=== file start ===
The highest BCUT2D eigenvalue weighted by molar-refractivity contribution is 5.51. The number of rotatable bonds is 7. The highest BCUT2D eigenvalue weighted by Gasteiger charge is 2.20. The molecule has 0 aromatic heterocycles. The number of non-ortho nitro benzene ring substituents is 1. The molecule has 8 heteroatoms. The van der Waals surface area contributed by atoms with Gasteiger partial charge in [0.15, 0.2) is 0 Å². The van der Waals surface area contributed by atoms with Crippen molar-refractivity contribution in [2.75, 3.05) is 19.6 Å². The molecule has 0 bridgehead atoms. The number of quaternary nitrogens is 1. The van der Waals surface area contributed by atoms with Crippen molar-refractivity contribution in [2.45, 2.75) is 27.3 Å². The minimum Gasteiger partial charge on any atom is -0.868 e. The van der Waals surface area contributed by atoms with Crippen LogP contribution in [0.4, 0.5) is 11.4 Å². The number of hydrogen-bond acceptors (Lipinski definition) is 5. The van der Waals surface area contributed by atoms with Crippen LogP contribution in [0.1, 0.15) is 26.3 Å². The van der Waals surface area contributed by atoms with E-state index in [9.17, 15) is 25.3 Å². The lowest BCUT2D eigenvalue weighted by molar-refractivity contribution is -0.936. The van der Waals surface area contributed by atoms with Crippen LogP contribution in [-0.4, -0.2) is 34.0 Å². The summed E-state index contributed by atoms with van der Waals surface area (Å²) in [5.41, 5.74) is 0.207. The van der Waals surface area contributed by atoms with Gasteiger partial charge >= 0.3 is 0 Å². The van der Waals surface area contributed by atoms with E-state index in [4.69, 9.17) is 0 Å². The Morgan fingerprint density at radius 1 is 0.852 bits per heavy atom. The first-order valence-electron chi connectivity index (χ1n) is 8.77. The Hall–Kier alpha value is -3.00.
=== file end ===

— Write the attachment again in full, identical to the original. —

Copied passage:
The highest BCUT2D eigenvalue weighted by molar-refractivity contribution is 5.51. The number of rotatable bonds is 7. The highest BCUT2D eigenvalue weighted by Gasteiger charge is 2.20. The molecule has 0 aromatic heterocycles. The number of non-ortho nitro benzene ring substituents is 1. The molecule has 8 heteroatoms. The van der Waals surface area contributed by atoms with Gasteiger partial charge in [0.15, 0.2) is 0 Å². The van der Waals surface area contributed by atoms with Crippen molar-refractivity contribution in [2.75, 3.05) is 19.6 Å². The molecule has 0 bridgehead atoms. The number of quaternary nitrogens is 1. The van der Waals surface area contributed by atoms with Crippen molar-refractivity contribution in [2.45, 2.75) is 27.3 Å². The minimum Gasteiger partial charge on any atom is -0.868 e. The van der Waals surface area contributed by atoms with Crippen LogP contribution in [0.4, 0.5) is 11.4 Å². The number of hydrogen-bond acceptors (Lipinski definition) is 5. The van der Waals surface area contributed by atoms with Crippen LogP contribution in [0.1, 0.15) is 26.3 Å². The van der Waals surface area contributed by atoms with E-state index in [9.17, 15) is 25.3 Å². The lowest BCUT2D eigenvalue weighted by molar-refractivity contribution is -0.936. The van der Waals surface area contributed by atoms with Crippen LogP contribution in [-0.4, -0.2) is 34.0 Å². The summed E-state index contributed by atoms with van der Waals surface area (Å²) in [5.41, 5.74) is 0.207. The van der Waals surface area contributed by atoms with Gasteiger partial charge >= 0.3 is 0 Å². The van der Waals surface area contributed by atoms with E-state index in [4.69, 9.17) is 0 Å². The Morgan fingerprint density at radius 1 is 0.852 bits per heavy atom. The first-order valence-electron chi connectivity index (χ1n) is 8.77. The Hall–Kier alpha value is -3.00.